Equally, sterndrive means vital deck space is returned to you, and improves the ride characteristics immeasurably with the weight for’ard of the transom, not hanging way out aft. Being contra-rotating dual screws ensures there can be no torque steer, either, and in terms of docking you may not have prop walk, but you do have bite, and in conjunction with the bowthruster it is dead easy.

Anyway, enough with the frivolity thank you!

Our vessel had the MerCruiser twin 230hp V6s, and there are optional 260hp V6s on offer too. You’ll find 30 knots WOT when lightship with the base motors, and it equates under the 80% rule to a 24-knot cruise, which you’ll have to do, as the Airstep® hull loves being here or above that mark. It is like a nice aerated flat white. Not too fluffy like a cappuccino, just right.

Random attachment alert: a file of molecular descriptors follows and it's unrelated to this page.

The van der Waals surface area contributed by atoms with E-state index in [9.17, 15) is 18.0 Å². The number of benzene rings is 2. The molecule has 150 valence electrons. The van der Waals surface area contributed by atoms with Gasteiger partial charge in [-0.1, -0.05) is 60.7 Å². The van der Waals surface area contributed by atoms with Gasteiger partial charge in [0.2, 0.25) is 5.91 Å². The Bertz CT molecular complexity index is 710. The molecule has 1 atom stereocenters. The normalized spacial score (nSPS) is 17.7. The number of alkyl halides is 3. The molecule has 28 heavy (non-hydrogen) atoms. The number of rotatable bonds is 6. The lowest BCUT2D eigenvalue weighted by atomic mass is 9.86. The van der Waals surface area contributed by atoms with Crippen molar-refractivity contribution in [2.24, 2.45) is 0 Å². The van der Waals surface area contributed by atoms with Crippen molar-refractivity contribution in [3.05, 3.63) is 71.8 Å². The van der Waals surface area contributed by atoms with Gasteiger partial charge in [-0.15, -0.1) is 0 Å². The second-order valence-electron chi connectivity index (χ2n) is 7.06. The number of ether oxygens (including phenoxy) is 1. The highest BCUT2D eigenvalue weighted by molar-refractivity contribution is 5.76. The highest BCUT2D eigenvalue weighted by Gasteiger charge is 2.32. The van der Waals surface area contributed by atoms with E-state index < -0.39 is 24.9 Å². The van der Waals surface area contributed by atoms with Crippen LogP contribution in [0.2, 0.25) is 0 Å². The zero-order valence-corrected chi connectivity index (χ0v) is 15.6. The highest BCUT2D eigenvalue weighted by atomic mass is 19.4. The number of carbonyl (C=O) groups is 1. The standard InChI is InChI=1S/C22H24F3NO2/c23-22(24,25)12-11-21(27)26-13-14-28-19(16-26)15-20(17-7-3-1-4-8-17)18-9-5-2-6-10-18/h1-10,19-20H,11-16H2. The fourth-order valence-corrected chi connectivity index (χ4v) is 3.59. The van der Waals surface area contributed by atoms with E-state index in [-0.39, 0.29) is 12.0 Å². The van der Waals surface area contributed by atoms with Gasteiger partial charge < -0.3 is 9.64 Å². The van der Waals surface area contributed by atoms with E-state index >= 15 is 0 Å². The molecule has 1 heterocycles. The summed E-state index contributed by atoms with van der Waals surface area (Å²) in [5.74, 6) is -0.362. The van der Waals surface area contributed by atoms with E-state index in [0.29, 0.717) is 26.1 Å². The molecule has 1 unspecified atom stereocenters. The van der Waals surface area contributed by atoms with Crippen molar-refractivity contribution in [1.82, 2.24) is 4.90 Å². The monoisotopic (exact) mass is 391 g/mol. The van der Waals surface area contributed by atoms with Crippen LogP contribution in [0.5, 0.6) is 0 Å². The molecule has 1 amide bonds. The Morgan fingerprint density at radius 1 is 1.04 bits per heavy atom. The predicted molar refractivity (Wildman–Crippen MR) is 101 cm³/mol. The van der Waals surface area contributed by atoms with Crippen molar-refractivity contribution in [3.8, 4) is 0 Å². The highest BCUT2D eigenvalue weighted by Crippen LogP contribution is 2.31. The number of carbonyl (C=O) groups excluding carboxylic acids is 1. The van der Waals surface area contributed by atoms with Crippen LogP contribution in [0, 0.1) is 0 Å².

Personally, if you can opt in for it, then go the higher output TDIs. It is not so much about the extra two knots at WOT, as it is the fact you’ll cruise more effortlessly at a slightly higher 25 to 26, bring the 5800kg (dry) up on the plane better (which starts from just over 12 knots), and the extra tonne you’re going to place on board when all the guests arrive and sit well aft won’t bother you. Trust me. They’ll want to come too, for one trip is enough to have the word spread, as we have said numerous times here already. BTW, the consumption between the two is pretty much line ball at 60-70lph at cruise for a 230nm range, which is what you’ll want to do, and the others will want to grab the wheel to experience for themselves…